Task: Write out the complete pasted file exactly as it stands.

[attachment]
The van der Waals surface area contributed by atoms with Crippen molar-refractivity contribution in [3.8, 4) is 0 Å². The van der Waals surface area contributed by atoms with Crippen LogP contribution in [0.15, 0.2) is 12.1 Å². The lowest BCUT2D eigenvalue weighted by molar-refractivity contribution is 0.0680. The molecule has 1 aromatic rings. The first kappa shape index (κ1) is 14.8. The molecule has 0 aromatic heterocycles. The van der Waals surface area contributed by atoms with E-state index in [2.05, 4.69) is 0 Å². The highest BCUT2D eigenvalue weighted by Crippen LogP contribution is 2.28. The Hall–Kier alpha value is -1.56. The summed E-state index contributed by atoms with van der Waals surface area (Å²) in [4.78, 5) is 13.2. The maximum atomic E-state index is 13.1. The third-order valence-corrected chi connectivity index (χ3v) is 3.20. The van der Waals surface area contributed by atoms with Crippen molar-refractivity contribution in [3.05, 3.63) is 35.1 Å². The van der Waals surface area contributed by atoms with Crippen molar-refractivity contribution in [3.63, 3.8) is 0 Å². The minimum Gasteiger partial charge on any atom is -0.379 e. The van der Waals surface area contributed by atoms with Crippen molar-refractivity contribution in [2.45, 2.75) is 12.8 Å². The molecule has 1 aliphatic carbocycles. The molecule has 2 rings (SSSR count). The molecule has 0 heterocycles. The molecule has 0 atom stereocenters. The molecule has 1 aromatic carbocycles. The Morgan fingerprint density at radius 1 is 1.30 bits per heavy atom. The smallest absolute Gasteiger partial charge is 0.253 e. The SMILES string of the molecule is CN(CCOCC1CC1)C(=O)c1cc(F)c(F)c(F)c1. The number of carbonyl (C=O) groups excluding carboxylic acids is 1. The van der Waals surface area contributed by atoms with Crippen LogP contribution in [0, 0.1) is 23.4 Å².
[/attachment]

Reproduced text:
The van der Waals surface area contributed by atoms with Crippen molar-refractivity contribution in [3.8, 4) is 0 Å². The van der Waals surface area contributed by atoms with Crippen LogP contribution in [0.15, 0.2) is 12.1 Å². The lowest BCUT2D eigenvalue weighted by molar-refractivity contribution is 0.0680. The molecule has 1 aromatic rings. The first kappa shape index (κ1) is 14.8. The molecule has 0 aromatic heterocycles. The van der Waals surface area contributed by atoms with E-state index in [2.05, 4.69) is 0 Å². The highest BCUT2D eigenvalue weighted by Crippen LogP contribution is 2.28. The Hall–Kier alpha value is -1.56. The summed E-state index contributed by atoms with van der Waals surface area (Å²) in [4.78, 5) is 13.2. The maximum atomic E-state index is 13.1. The third-order valence-corrected chi connectivity index (χ3v) is 3.20. The van der Waals surface area contributed by atoms with Crippen molar-refractivity contribution in [3.05, 3.63) is 35.1 Å². The van der Waals surface area contributed by atoms with Crippen molar-refractivity contribution in [3.63, 3.8) is 0 Å². The minimum Gasteiger partial charge on any atom is -0.379 e. The van der Waals surface area contributed by atoms with Crippen molar-refractivity contribution in [2.45, 2.75) is 12.8 Å². The molecule has 1 aliphatic carbocycles. The molecule has 2 rings (SSSR count). The molecule has 0 heterocycles. The molecule has 0 atom stereocenters. The molecule has 1 aromatic carbocycles. The Morgan fingerprint density at radius 1 is 1.30 bits per heavy atom. The smallest absolute Gasteiger partial charge is 0.253 e. The SMILES string of the molecule is CN(CCOCC1CC1)C(=O)c1cc(F)c(F)c(F)c1. The number of carbonyl (C=O) groups excluding carboxylic acids is 1. The van der Waals surface area contributed by atoms with Crippen LogP contribution in [0, 0.1) is 23.4 Å².